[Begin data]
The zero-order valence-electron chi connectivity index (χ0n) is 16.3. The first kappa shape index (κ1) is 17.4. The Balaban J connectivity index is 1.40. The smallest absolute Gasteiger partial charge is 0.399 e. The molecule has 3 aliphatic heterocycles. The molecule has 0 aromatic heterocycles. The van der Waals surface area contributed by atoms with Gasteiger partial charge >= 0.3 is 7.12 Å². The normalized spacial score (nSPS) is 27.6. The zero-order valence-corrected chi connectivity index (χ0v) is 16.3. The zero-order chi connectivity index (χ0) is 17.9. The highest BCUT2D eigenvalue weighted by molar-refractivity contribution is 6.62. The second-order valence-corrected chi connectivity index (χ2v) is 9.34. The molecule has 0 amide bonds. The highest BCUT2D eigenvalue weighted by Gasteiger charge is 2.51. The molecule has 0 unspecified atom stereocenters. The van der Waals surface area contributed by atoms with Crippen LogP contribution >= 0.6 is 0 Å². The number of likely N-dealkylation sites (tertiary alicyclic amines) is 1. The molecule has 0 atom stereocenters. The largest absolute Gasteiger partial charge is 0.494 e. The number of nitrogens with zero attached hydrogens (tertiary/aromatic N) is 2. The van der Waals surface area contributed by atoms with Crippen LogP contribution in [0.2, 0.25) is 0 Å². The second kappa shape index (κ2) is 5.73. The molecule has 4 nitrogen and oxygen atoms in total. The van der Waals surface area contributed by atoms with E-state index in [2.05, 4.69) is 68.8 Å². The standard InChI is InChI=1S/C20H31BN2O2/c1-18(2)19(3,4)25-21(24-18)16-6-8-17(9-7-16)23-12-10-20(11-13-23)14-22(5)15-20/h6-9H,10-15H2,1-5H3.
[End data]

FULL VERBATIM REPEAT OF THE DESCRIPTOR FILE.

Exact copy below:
The zero-order valence-electron chi connectivity index (χ0n) is 16.3. The first kappa shape index (κ1) is 17.4. The Balaban J connectivity index is 1.40. The smallest absolute Gasteiger partial charge is 0.399 e. The molecule has 3 aliphatic heterocycles. The molecule has 0 aromatic heterocycles. The van der Waals surface area contributed by atoms with Gasteiger partial charge >= 0.3 is 7.12 Å². The normalized spacial score (nSPS) is 27.6. The zero-order valence-corrected chi connectivity index (χ0v) is 16.3. The zero-order chi connectivity index (χ0) is 17.9. The highest BCUT2D eigenvalue weighted by molar-refractivity contribution is 6.62. The second-order valence-corrected chi connectivity index (χ2v) is 9.34. The molecule has 0 amide bonds. The highest BCUT2D eigenvalue weighted by Gasteiger charge is 2.51. The molecule has 0 unspecified atom stereocenters. The van der Waals surface area contributed by atoms with Crippen LogP contribution >= 0.6 is 0 Å². The number of likely N-dealkylation sites (tertiary alicyclic amines) is 1. The molecule has 0 atom stereocenters. The largest absolute Gasteiger partial charge is 0.494 e. The number of nitrogens with zero attached hydrogens (tertiary/aromatic N) is 2. The van der Waals surface area contributed by atoms with Crippen LogP contribution in [0.2, 0.25) is 0 Å². The second kappa shape index (κ2) is 5.73. The molecule has 4 nitrogen and oxygen atoms in total. The van der Waals surface area contributed by atoms with E-state index in [2.05, 4.69) is 68.8 Å². The standard InChI is InChI=1S/C20H31BN2O2/c1-18(2)19(3,4)25-21(24-18)16-6-8-17(9-7-16)23-12-10-20(11-13-23)14-22(5)15-20/h6-9H,10-15H2,1-5H3.